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Private Wealth Management Companies (SPFs) Regime Improvements from 2012
The Luxembourg Government recently adopted a Bill that amends the regime applicable to SPFs (Private Wealth Management Companies) starting 1 January 2012, SPFs are investment vehicles dedicated to private investors which benefit, under certain conditions, from an exemption from corporate income tax (CIT) and municipal business tax (MBT) on profits and capital gains as well as from net wealth tax (NWT). Taxand Luxembourg explains why the SPF regime had to be amended and why this amendment will make SPFs even more attractive than before.
Why did the regime have to be amended?
The aim of the amendment is to remove the 5% dividend limitation that applies to shareholdings in non-resident unlisted companies that are not subject to tax.
Indeed, according to this rule, an SPF would currently lose its privileged tax status if more than 5% of the dividends it received in a given year came from shareholdings in non-resident unlisted companies that are not subject to a tax considered to be comparable to Luxembourg CIT.
The EU Commission considers that this provision is not in line with EU law, as it envisages different tax treatments for situations which, according to the Commission, are comparable: while an income tax exemption applies to all income from Luxembourg shareholdings (dividends and capital gains), income from foreign shareholdings may cause the SPF to forfeit its tax exempt status.
Why is the amendment positive?
Should the Bill be passed in its current form, SPFs will be able to hold interests in any type of entity, no matter which jurisdiction the subsidiary is located in and no matter what tax regime is applicable to the subsidiary in that jurisdiction. This will simplify the management of an SPF and increase the range of situations in which using an SPF will be appropriate. Nevertheless it is necessary to bear in mind that the SPF remains a holding vehicle only for investments made by private individual investors.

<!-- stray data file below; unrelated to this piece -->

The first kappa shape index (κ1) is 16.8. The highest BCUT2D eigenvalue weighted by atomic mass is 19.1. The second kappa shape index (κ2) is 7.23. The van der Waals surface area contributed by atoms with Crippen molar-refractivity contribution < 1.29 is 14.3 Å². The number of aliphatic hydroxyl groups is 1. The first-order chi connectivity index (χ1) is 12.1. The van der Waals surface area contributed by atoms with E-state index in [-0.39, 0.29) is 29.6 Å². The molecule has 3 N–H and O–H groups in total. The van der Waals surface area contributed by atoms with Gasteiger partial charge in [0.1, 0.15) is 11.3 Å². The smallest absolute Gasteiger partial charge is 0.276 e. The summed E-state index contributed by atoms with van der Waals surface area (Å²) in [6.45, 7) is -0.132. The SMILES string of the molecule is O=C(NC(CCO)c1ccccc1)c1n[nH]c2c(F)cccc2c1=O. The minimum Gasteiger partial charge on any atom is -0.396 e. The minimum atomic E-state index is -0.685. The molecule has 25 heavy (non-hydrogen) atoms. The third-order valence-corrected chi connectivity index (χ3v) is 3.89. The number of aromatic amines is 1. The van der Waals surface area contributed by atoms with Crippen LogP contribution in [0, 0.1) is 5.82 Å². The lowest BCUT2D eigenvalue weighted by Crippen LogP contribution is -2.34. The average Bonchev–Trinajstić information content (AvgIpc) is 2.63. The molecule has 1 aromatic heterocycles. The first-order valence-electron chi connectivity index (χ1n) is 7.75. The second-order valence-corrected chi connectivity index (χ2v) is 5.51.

The amended SPF regime in brief:
We summarise below the regime that will apply to SPFs as from 2012, assuming that the Bill is passed in its current form (as published on 15 July 2011).
SPFs were created by the Law of 11 May 2007 in order to replace the repealed 1929 holding companies regime and are aimed at the private wealth management sector. The object of this vehicle is limited to holding passive investments (acquisition, holding, management and disposal of financial assets excluding any type of commercial activity). Furthermore, the circle of investors is restricted to private individuals (individuals managing their private wealth or private wealth entities acting for one or more individuals, or intermediaries acting on behalf of either of the above).
SPFs are exempt from CIT, MBT and NWT. They are also exempt from Luxembourg withholding tax on distributions.
Income from financial assets is therefore exempt at the level of the SPF but will be taxed subsequently once the income is distributed to the private investor:
- Dividends paid to Luxembourg shareholders (individuals) will be fully taxed in Luxembourg.
- Dividends paid to nonresidents are subject to tax in accordance with the laws of their country of residence.
Interest paid by the SPF on its debts to individuals may be subject either to the final 10% withholding tax for individuals resident in Luxembourg or subject to withholding tax under the provisions of the so-called "Savings Directive" mainly for EU-resident individuals,
Gains realised by non-residents upon the disposal of a participation in an SPF, either by way of sale or upon liquidation of the company, are not taxable in Luxembourg.
The SPF is subject to subscription tax at a rate of 0.25% on its share capital, including any share premium. The minimum tax is EUR 100 and the maximum tax is EUR 125,000 per year. Subscription tax also applies to the part of the debt (if any) that exceeds a equity-to-debt ratio of 1 to 8.
Given their tax regime, SPFs cannot qualify for relief under the double tax treaties concluded by Luxembourg.
It is currently too early to take any steps based on the above changes as the Bill will first have to be scrutinised by the various chambers and the State Council before being voted, and might undergo further changes in the course of this process.
Should the Bill be passed in its current form before year-end, SPF investors might want to consider restructuring investments now, in 2011, as opposed to waiting for the new regime to come into force in 2012. Should they restructure now, they will have however to make sure that the SPF does not receive bad dividends before 2012, since the so-called "bad dividends" limitation might still, until the end of 2011, result in the SPF forfeiting its tax exempt status.
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